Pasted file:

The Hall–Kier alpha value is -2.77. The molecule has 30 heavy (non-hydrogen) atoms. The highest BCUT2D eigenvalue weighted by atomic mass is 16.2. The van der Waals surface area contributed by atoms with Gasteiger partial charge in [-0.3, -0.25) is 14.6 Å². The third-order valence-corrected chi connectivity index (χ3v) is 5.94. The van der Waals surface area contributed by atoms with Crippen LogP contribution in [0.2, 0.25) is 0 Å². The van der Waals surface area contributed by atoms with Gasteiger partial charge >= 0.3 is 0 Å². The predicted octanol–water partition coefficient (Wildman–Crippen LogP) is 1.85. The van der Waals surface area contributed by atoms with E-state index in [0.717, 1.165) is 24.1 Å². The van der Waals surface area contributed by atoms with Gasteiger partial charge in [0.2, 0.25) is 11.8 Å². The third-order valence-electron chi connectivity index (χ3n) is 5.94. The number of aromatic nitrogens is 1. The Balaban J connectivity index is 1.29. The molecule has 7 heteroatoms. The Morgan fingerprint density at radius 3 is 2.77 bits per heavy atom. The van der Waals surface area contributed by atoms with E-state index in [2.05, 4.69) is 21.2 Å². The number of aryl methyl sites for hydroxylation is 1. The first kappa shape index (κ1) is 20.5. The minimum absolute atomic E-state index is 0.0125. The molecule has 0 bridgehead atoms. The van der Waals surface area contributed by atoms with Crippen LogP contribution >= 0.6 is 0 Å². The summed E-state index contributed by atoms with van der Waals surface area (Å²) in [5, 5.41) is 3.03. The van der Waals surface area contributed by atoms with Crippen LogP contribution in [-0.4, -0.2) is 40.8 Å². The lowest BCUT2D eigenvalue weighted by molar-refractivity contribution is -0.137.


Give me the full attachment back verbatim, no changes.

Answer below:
The Hall–Kier alpha value is -2.77. The molecule has 30 heavy (non-hydrogen) atoms. The highest BCUT2D eigenvalue weighted by atomic mass is 16.2. The van der Waals surface area contributed by atoms with Gasteiger partial charge in [-0.3, -0.25) is 14.6 Å². The third-order valence-corrected chi connectivity index (χ3v) is 5.94. The van der Waals surface area contributed by atoms with Crippen LogP contribution in [0.2, 0.25) is 0 Å². The van der Waals surface area contributed by atoms with Gasteiger partial charge >= 0.3 is 0 Å². The predicted octanol–water partition coefficient (Wildman–Crippen LogP) is 1.85. The van der Waals surface area contributed by atoms with E-state index in [0.717, 1.165) is 24.1 Å². The van der Waals surface area contributed by atoms with Gasteiger partial charge in [0.2, 0.25) is 11.8 Å². The third-order valence-electron chi connectivity index (χ3n) is 5.94. The number of aromatic nitrogens is 1. The Balaban J connectivity index is 1.29. The molecule has 7 heteroatoms. The Morgan fingerprint density at radius 3 is 2.77 bits per heavy atom. The van der Waals surface area contributed by atoms with E-state index in [2.05, 4.69) is 21.2 Å². The number of aryl methyl sites for hydroxylation is 1. The first kappa shape index (κ1) is 20.5. The minimum absolute atomic E-state index is 0.0125. The molecule has 0 bridgehead atoms. The van der Waals surface area contributed by atoms with Crippen LogP contribution >= 0.6 is 0 Å². The summed E-state index contributed by atoms with van der Waals surface area (Å²) in [5, 5.41) is 3.03. The van der Waals surface area contributed by atoms with Crippen LogP contribution in [-0.4, -0.2) is 40.8 Å². The lowest BCUT2D eigenvalue weighted by molar-refractivity contribution is -0.137.